25 June 2012
This was re-published on Climate Spectator.
I am very much looking forward to hearing Robert Manne give a public lecture this Wednesday, when he will discuss climate denialism and irrationalism in the context of the broader history of ideas.
Robert Manne is one of Australia’s leading public intellectuals, with a keen interest in the meaning and implications of global warming. In his Quarterly Essay “Bad News: Rupert Murdoch’s Australian and the Shaping of the Nation”, he did an excellent job of exposing how Rupert Murdoch’s flagship newspaper mis-reports climate science.
In “Bad News”, Manne went into forensic detail to show how Matthew Warren and other environment editors of the Australian have run a shabby war of misinformation against climate science across the news and opinion pages.
(It was no suprise that the paper had Manne’s essay reviewed by Peter Craven, who knows nothing about the issues and lacks any credibility in the debate.)
So where is Manne going to take the discussion at Wednesday’s lecture?
This is the University’s synopsis:
Ever since the Enlightenment, one of the core assumptions of Western societies has been that in the long run reason would triumph over ignorance. This assumption rested on a simple belief—that stronger, more plausible and evidence-based arguments would be preferred to arguments based on prejudice or the special pleading of vested interests. As the largely successful war against climate science has shown, this core assumption is now under threat. In this lecture the puzzling rise of climate change denialism and irrationalism will be analysed to answer a broader question: whatever has happened to argument?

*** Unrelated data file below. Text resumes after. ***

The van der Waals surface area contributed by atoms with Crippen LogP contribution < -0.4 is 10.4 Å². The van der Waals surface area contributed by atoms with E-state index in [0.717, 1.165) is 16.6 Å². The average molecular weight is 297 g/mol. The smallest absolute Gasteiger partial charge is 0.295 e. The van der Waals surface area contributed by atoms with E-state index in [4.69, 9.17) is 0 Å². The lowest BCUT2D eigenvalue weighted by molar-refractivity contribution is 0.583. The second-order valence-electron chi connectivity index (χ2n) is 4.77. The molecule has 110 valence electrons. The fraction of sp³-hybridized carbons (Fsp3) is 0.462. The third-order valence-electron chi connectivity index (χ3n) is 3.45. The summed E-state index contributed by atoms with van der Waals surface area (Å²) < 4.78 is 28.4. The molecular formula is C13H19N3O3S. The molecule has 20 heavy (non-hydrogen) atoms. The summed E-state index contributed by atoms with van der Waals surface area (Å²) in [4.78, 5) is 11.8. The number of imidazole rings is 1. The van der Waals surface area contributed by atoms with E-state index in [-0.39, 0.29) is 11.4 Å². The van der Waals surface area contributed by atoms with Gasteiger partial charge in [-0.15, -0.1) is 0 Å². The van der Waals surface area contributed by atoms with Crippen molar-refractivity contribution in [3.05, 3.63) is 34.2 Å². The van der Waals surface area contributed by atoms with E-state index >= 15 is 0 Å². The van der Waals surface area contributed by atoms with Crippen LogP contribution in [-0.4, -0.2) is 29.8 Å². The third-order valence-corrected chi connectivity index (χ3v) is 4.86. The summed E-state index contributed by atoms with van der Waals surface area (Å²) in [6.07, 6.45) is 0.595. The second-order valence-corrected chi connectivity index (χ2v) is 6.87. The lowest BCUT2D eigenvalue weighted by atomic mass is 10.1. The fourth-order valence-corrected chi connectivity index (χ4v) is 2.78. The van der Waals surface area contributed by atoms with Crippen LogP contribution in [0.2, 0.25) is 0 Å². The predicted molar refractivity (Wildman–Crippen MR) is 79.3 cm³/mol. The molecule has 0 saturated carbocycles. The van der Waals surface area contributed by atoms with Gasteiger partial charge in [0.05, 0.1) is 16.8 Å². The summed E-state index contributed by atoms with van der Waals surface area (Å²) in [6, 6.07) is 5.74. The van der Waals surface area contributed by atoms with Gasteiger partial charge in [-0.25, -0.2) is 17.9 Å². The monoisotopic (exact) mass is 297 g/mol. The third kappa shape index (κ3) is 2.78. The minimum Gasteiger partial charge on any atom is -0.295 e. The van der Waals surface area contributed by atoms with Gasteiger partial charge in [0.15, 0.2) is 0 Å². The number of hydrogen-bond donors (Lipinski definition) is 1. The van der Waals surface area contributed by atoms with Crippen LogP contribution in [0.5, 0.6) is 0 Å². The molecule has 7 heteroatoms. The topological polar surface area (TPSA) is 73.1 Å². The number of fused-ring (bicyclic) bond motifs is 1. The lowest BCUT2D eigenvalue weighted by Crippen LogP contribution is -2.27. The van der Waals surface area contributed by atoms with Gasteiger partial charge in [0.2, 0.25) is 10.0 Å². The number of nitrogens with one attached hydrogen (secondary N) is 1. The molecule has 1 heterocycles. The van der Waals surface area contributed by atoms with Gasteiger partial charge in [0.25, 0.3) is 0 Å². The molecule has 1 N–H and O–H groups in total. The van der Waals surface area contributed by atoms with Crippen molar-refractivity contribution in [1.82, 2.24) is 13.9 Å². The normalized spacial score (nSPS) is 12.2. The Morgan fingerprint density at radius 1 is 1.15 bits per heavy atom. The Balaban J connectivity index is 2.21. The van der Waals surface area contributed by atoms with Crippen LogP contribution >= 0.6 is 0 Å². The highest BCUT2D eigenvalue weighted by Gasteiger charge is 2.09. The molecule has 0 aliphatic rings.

There are many important issues to be teased out of this discussion.
Here are three questions concerning the renewable energy sector and the ‘green economy’:
Firstly, where is climate denialism going in 2012?
It seems that climate denialism has morphed into ‘renewables skepticism’. These skeptics believe that a global conspiracy is in place to hide various negative facts about renewable energy, such as the notion that wind turbines cause over 100 illnesses or that solar PV generates less energy than is used in the manufacture of the PV cells.
Many conservative figures have become renewables skeptics. They are thus positioning themselves against technological progress itself and the consequent ‘creative destruction’, meant in the liberal sense that old business models are destroyed as capital flows to new models. This is a quite extraordinary situation, because traditionally it has been radicals who have argued against techno-economic progress.
Secondly, who benefits if argument fails?
Conscious change and reform require constructive debate. So it follows that those economic interests who represent the status quo will intrinsically benefit from the failure of argument. For example, if we cannot sensibly debate how to make the transition to a low carbon / high-security economy powered by renewable energy, then we are not going to make the transition; we will remain addicted to coal, oil and gas.
Thirdly, what happens to hate speech and extremism if argument fails?
My fear is that the collapse of rational debate in the public sphere will encourage more extremism in the mainstream political parties and media. This is already resulting in hate-speech against greens and vandalism of wind farms.
Manne is Professor of Politics and Convenor of the Ideas & Society Program at La Trobe University.
This event is part of the Wednesday Lectures series at Melbourne Law School, presented by Professor Raimond Gaita.